Figure 6: Simplified negative-sequence network.
Figure 7: Simplified zero-sequence network.

To deal with power network with multiple branches, the utilization of sequence networks like Figures 2, 4, and 5 will bring great convenience for acquisition of current distribution factors. Equations (1)–(3) demonstrate that current distribution factors depend on structure and parameters of network and distance to fault, having nothing to do with variation in electromotive force and types of fault. Thus it is convenient to estimate , , and by utilizing current distribution factors acquired after a fault occurs.

As a general rule, we consider that the fault point is far from the electric generators. Since in high-voltage power system the impedance of generator is far smaller than that of transmission line, the sequence components of and are too small to be involved in (1) and (2). For a transmission line, as the positive-sequence impedance is considered to be equal to the negative-sequence impedance, that is to say, and , therefore . Equations (1)–(3) are rewritten as follows:

Suppose that the fault components of 3 phase currents at the location of Protection 1 in Figure 1 are represented by , , and . Obviously, . According to symmetrical component method, we can use sequence components of represented by , , and to estimate , , and throughwhere and .

Substituting (4) into (5), , , and can be expressed by

In the next subsection, aiming to simplify (6), we regard as the known quantity to express and during different kinds of internal faults by means of method of symmetrical component as well as compound sequence network.

2.2. Derivation of 2 Ratios Characterizing Internal Short Circuit Faults

To meet the demand of the following mathematical derivation, we regard as the zero-sequence current at the location of Protection 1 in Figure 1 and formulate the expression of as follows:

The reason to employ lies in the correspondence with the actual measurement of zero-sequence current by three-phase current transformers adopting star connection with neutral point, as is shown in Figure 8.

Figure 8: Zero-sequence current measurement.

According to Figure 8, during the earth fault, the current flowing along the relay loop iswhere and represent the -phase and -phase currents at point .

Therefore, the actual electrical quantity applied to relay protection is three times the zero-sequence current. In digital protective device, three times the zero-sequence current can be obtained by superimposing three current phasors in the phase current formation loops. Equation (7) is for the convenience of derivation and application in the real protection device.

2.2.1. Modeling of Single-Phase Grounding Fault

In Figure 1, suppose an -phase grounding fault occurs at point . Select phase as the reference phase. According to symmetrical component method, the boundary condition at the fault point is

In order to simplify (6) under condition of single-phase grounding fault, we need to come up with the relationship among , , and . Similar to (5), , , and can be expressed by

According to (9) and (11), we can get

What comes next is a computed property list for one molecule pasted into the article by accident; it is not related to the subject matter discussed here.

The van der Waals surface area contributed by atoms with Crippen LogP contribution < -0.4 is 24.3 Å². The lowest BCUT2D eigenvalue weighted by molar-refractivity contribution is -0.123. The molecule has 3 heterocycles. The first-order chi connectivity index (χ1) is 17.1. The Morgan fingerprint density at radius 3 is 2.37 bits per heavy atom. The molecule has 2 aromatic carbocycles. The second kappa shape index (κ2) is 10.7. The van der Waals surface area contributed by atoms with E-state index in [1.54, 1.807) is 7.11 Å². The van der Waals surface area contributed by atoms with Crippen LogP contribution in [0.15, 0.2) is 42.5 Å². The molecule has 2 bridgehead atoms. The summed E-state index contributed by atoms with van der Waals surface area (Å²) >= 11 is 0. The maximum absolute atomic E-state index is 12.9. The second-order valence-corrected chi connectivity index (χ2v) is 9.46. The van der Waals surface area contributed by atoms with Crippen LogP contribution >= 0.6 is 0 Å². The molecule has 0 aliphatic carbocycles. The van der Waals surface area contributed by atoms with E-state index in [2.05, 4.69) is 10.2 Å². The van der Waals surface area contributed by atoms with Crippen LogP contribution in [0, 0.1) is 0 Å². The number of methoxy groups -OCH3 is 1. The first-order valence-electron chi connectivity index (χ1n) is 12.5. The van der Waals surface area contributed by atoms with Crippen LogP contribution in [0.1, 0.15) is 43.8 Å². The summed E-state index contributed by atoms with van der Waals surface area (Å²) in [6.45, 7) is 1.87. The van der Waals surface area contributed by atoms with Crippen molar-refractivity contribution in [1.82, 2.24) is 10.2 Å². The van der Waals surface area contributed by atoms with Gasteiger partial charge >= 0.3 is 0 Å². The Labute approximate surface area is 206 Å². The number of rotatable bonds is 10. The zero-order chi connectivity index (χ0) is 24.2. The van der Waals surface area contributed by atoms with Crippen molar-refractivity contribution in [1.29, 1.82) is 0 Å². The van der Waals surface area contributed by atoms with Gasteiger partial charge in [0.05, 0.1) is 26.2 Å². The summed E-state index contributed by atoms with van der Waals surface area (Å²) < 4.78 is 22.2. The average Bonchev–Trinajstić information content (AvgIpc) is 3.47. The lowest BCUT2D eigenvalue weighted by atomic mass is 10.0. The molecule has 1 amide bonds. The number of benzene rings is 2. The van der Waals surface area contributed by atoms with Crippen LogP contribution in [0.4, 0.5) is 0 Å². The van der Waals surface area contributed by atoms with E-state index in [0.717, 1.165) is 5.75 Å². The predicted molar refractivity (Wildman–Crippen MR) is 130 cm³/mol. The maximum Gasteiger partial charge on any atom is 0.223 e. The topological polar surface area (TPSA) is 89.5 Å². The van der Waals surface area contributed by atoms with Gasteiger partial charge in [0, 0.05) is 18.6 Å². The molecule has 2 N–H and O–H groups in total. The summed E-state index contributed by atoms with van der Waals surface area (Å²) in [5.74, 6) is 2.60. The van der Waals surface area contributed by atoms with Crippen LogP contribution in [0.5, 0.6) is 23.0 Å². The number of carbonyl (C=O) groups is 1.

Equation (6) can be simplified by substitution of (12) as

Equation (12) verifies the existence of zero-sequence current during a single-phase grounding fault. The zero-sequence current at the location of Protection 1 can be expressed as (7).

Establish the models:where and are two ratios to characterize internal asymmetrical short circuit fault.

Based on (13), we can come up withwhere and characterize single-phase grounding fault and . When the fault location or the system operating mode varies, the value of will change. The curves of versus and versus are shown as Figures 9 and 10, respectively. No matter how big is, or no matter how the fault location or the system operating mode varies, either or will keep larger than 2, providing a theory basis for the settings of the identification criteria.

Figure 9: The curve of versus .
Figure 10: The curve of versus .

In the following modeling and derivation, aiming to provide a reliable theory foundation for the settings of the identification criteria, the similar process will be developed to solve the ranges of the ratios to characterize two-phase short circuit fault and two-phase grounding fault, which are calculated by the maximum/minimum fault component of 3 phase currents and zero-sequence current if it exists.

2.2.2. Modeling of Two-Phase Short Circuit Fault

Suppose that a short circuit between phase and phase occurs at point in Figure 1. Select phase as the reference phase. Based on symmetrical component method, the boundary conditions at the short circuit point are

Substitute (16) into (11):ThereforeEquation (6) can be simplified by substitution of (18) asBased on (18), during a short circuit between phase and phase , .

Definewhere and characterize two-phase short circuit fault. Consequently, during two-phase short circuit fault, tends to be positive infinite because the denominator is 0, and is equal to 0 because , wherever the fault position is or whatever the system operating mode is.

2.2.3. Modeling of Two-Phase Grounding Fault

As is shown in Figure 11, suppose that a short circuit between phase and phase occurs at point in Figure 1, and point is connected to the ground via the transition resistance .